Prozanski said recalls are intended for officeholders who have been involved in criminal conduct or misused power.
“I question the use of a recall where there’s a disagreement on a particular vote,” he said. Disagreements on the issues should be decided during regular elections, he said, and that’s “the reason for the ballot box.”
Michaelson-Duffy believes she will succeed in collecting the requisite 8,415 signatures by the Sept. 4 deadline to force a recall vote.
Michaelson-Duffy may find more fertile ground in Douglas than in Lane County, but that alone wouldn’t guarantee a successful recall. Douglas County District 4 voters supported Prozanski’s Republican opponent Cheryl Mueller by 59 to 36 percent in the November election, despite the fact that Mueller entered the race late and campaigned very little. However, about 80 percent of District 4’s voters reside in Lane County, and Prozanski garnered 64 percent of the vote there.
If the requisite signatures are gathered and verified, state elections officials will first offer Prozanski the chance to resign, and then, if he declines, they will schedule a recall election within 35 days. If Prozanski were recalled, Douglas and Lane County commissioners would select a replacement from a slate of Democrats nominated by Democratic Party officials.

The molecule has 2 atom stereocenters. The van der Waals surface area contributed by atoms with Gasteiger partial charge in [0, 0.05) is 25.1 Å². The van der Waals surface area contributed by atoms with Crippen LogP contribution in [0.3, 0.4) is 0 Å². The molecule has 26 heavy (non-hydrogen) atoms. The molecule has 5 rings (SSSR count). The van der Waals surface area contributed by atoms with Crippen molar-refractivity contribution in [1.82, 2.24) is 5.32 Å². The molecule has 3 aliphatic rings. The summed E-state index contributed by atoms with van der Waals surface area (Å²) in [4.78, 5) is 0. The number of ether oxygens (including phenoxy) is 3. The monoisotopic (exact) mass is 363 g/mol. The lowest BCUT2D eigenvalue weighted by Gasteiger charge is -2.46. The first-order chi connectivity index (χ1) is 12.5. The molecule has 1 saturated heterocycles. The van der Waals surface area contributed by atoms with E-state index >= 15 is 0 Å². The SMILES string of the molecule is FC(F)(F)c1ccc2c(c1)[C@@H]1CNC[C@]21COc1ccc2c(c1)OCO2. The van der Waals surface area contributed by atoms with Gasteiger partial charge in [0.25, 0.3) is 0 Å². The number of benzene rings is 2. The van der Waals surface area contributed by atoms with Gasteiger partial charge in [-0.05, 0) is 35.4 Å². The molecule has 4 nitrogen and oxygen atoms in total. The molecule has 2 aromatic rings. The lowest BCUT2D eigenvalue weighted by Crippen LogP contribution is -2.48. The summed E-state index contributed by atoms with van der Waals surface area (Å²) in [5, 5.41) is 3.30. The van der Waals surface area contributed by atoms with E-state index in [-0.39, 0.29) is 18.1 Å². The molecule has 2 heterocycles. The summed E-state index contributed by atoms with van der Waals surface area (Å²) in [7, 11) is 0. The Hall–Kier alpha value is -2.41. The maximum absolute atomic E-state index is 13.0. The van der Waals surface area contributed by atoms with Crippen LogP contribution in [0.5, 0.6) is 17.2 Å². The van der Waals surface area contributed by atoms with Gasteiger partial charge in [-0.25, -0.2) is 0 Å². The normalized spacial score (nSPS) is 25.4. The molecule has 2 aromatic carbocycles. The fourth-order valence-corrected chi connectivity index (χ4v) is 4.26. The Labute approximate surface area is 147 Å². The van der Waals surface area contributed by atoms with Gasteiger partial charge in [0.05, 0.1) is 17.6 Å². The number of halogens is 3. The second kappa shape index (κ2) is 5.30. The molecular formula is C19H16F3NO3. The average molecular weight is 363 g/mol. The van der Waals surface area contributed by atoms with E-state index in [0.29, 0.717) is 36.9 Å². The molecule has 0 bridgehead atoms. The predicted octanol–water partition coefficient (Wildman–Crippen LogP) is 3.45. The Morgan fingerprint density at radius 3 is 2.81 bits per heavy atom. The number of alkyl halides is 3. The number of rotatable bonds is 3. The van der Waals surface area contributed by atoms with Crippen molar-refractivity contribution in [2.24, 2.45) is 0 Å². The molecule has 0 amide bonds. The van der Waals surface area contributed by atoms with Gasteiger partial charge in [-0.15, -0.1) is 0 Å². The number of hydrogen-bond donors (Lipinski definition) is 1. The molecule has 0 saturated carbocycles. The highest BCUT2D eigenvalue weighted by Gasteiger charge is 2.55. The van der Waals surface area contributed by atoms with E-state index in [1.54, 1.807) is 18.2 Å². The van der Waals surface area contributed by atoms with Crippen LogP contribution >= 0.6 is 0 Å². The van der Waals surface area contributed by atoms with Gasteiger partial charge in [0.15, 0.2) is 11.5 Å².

The controversy illustrates the sharp party divide in Salem. The Senate Bill 941 vote split almost entirely along party lines in the Senate and House, with all Republicans in opposition and four Democrats hopping the fence to join them.
Douglas County’s Republican legislators came away from the Democrat-led 2015 session saying it was dismal and especially lamented that it was, in their view, bad for business.
Prozanski disagrees. He pointed to the Senate Democrats’ list of 2015 Session Accomplishments, which mentions legislation that helps Oregon-grown businesses expand and create jobs, invests in infrastructure and promotes growth of clean-energy businesses.
“I think it went fine. I think it was good for everyone,” he said.